Recently, it was "get-to-know day" at Amy's school: where the children who would start school next year would get divided up into classes, so they would get to know who would be their teacher next year and who would be in their class with them.
Amy will be in class 1a with Mrs Wimmer. Each preschool student was allowed to list three children they would like to have in a class with them, and all three of Amy's picks could be considered: her best friends Erik and Vivien and her friend Levin (the latter two from her preschool class, the former from our neighbourhood).
When we had sent Amy to preschool there, we had hoped that she would stay together with that group of children for several years, so we were a bit disappointed when we heard that the two preschool classes would be chopped up and divided among the three first grade classes. But in practice, Amy's group was divided up among only two classes and most of the other group seemed to end up in the third class (with all three classes being "topped up" with children who had not attended preschool there), so Amy knows eight of the twenty-three children in her class already, which is better than nothing.
The day started with the principal's greeting the children in the aula. Then they were divided up into classes and they went up to their future classrooms for about twenty minutes. Then they came back outside to the playground, where the parents would wait for them. They each got a little envelope with the time and day of their first day of school (since Amy is in 1a, her class has the first-day-of-school ceremony first on that day).
What I found interesting was that the envelope also contained an invitation to a going-to-school service in the local church. I wonder whether this was an official communication of the school (and if so, what happened to church and state?) or whether this was something the church came up with independently and got permission to distribute invitations via the school to children (and if so, whether other religious or non-religious groups than the majority Lutheran one would be able to get such permission, too, e.g. what would happen if a local mosque invited children to a service).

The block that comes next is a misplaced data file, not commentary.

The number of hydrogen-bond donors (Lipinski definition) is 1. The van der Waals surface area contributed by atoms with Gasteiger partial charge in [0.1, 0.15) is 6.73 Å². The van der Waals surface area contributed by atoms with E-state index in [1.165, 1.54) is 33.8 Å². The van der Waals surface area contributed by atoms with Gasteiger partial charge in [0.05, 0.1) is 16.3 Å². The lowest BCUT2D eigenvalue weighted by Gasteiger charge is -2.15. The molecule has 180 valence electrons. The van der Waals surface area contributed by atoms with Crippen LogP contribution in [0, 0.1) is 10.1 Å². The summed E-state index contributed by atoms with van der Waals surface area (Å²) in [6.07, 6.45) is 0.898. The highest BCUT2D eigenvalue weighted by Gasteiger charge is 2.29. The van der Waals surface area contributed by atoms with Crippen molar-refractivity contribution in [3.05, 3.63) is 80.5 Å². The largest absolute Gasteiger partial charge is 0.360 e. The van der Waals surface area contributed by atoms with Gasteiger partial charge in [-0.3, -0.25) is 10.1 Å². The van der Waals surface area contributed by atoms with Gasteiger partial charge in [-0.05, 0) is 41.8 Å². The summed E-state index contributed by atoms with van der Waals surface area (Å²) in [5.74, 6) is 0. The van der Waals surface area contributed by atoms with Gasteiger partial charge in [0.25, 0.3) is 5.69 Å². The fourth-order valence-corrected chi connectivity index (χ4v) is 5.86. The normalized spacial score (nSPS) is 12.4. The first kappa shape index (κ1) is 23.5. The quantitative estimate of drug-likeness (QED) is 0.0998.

A couple of days later was the first parent-teacher conference, which I attended. The teacher introduced herself to the parents, and we introduced ourselves and our children briefly. There were lots of forms to fill out. The teacher also went over the class schedule - or rather, the subjects and the hours per week, since there is no fixed timetable. They'll have English right from grade one, though at one hour a week, it won't be more than a basic introduction, I imagine. Religion also gets one hour a week. Arithmetic and German get the most time, with subjects such as P.E. and drama in between.
There were several pairs of children with the same name in the first grade; I think I counted two Leas and two Eriks (and there was one Selina and another one who had that name as her middle name). For the most part, they are in separate classes, but Amy's class will have two Florians. We'll see how that works out. (Also in Amy's class are an Angelina sometimes called "Gina" and another child just called Gina. I expect that Angelina will go by her full name, then.)